Deafblind Triplet Daughters

Now That's a Parenting Challenge

Emma
Emma. © Liz and George Hooker

When I received an e-mail from Liz and George Hooker, parents of deafblind triplet daughters (deaf from ototoxic drugs, blind from prematurity), I knew I just had to feature this family on About. As one of the parents put it:

"As you know, deafblindness is a low incidence disability. I know of a set of 7-year-old blind triplets in California and a set of 20-year-old deaf triplets in the Midwest, but I believe we have the only set of deafblind triplets."

At the time this article was written in 2005, their deafblind triplet daughters were close to turning 5 years old. Liz said, "We're lucky that the girls don't have any cognitive impairments beyond developmental delay. We work very hard every day to push them along. It is most overwhelming, though because I know I'm outnumbered to perform the task at hand. I still have big dreams for them, though."

Daughters Lose Eyesight

About: How old were they when you found out about the Retinopathy of Prematurity (ROP)? Do they have any sight at all?
Liz and George: Emma, Sophie, and Zoe were born premature, at 25 weeks. Sophie weighed 1 pound 3 oz., Zoe weighed 1 pound 6 oz., and Emma weighed 1 pound 5 oz. All three became blind from complications related to Retinopathy of Prematurity (ROP). By the time the girls were two months old, they had developed ROP. I didn't know they were blind until they were almost six months old.

Sophie is legally blind, she sees colors and shapes, she also has tunnel vision. Zoe sees enough light to find the windows. Emma sees nothing.

Daughters Lose Hearing

About: How did they lose their hearing and how old were they?
Liz and George: They lost their hearing due to vancomycin and gentamicin antibiotics that were administered when throughout their time in the NICU.

The drugs were used to treat suspected sepsis. The two drugs when used together increase the ototoxicity of the other.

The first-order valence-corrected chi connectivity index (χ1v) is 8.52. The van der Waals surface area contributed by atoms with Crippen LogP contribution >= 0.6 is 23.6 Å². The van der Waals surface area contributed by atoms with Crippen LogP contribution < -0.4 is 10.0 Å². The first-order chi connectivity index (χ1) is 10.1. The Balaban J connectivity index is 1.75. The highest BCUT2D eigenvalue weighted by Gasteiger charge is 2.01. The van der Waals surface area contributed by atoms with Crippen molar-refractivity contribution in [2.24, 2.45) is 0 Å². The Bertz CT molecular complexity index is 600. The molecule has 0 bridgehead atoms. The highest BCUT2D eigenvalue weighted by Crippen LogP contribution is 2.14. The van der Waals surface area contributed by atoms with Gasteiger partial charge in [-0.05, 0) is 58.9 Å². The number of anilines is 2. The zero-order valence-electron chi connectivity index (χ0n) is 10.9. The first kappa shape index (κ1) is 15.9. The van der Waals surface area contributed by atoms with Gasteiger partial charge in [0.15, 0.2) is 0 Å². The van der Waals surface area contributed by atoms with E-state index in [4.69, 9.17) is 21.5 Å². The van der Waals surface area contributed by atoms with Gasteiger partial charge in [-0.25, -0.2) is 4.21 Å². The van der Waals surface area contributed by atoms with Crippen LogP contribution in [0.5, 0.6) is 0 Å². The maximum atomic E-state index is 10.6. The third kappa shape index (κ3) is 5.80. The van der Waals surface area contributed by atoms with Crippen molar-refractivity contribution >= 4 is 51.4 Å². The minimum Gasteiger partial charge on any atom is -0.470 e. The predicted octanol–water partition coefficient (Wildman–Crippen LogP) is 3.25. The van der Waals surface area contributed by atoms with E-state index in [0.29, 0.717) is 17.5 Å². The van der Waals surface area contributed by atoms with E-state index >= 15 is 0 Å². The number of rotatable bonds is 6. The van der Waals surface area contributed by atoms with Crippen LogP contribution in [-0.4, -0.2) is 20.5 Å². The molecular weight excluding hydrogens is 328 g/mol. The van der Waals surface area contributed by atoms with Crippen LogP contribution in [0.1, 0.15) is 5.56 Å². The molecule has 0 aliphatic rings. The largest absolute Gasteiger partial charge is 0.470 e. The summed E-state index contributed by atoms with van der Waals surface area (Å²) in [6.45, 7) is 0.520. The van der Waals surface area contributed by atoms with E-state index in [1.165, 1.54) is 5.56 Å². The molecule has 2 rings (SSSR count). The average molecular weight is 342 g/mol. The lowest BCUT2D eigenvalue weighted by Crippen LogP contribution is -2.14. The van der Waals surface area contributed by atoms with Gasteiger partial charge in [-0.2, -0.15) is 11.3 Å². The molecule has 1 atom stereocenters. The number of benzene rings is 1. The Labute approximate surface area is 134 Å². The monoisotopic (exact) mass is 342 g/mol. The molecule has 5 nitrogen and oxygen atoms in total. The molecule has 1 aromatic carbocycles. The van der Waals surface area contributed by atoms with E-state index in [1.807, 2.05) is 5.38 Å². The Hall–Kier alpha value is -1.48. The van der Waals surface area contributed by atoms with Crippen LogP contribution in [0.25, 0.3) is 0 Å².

They nearly completely lost their hearing when they were about 20 months old. It was a very difficult time for me because I didn't know what was wrong with them. The girls made significant progress their first year. They were about to start walking... they were saying "cup" and "mama"... then out of the blue they curled up on the floor in the fetal position. Every time I drove them in the car they would throw up; my happy babies became angry and began to bang their heads on the floor.

I took them to the doctor thinking that their stomachs hurt, I had no idea they were losing their hearing. The reason they were curled up on the floor is because ototoxic drugs damage the hair cells on the cochlea which in turn causes deafness, in addition, they also destroy the vestibular hairs. Due to the vestibular damage, the girls were experiencing severe vertigo and could no longer hold their heads up.

They also became mistrustful during this time. They all got real clingy and wouldn't roughhouse anymore. They would get scared when you picked them up off the floor, they always seemed to be on edge. It has taken three more years for them to recover and begin walking again. Most of the angry behavior is gone too. But the deafness was a huge setback for us. I hate to think of that time because I wonder if they thought I had just quit talking to them.

Daughters Receive Implants

When the triplets were two years old, they received cochlear implants.

About: How much benefit are the girls getting from the implants at this time?
Liz and George: Sophie is at a 22-month-old level of language while Zoe and Emma are about 10 months in language development. They all have the Nucleus 24 cochlear implant. They hear most speech sounds. The reason Sophie is so much more advanced is that she is legally blind.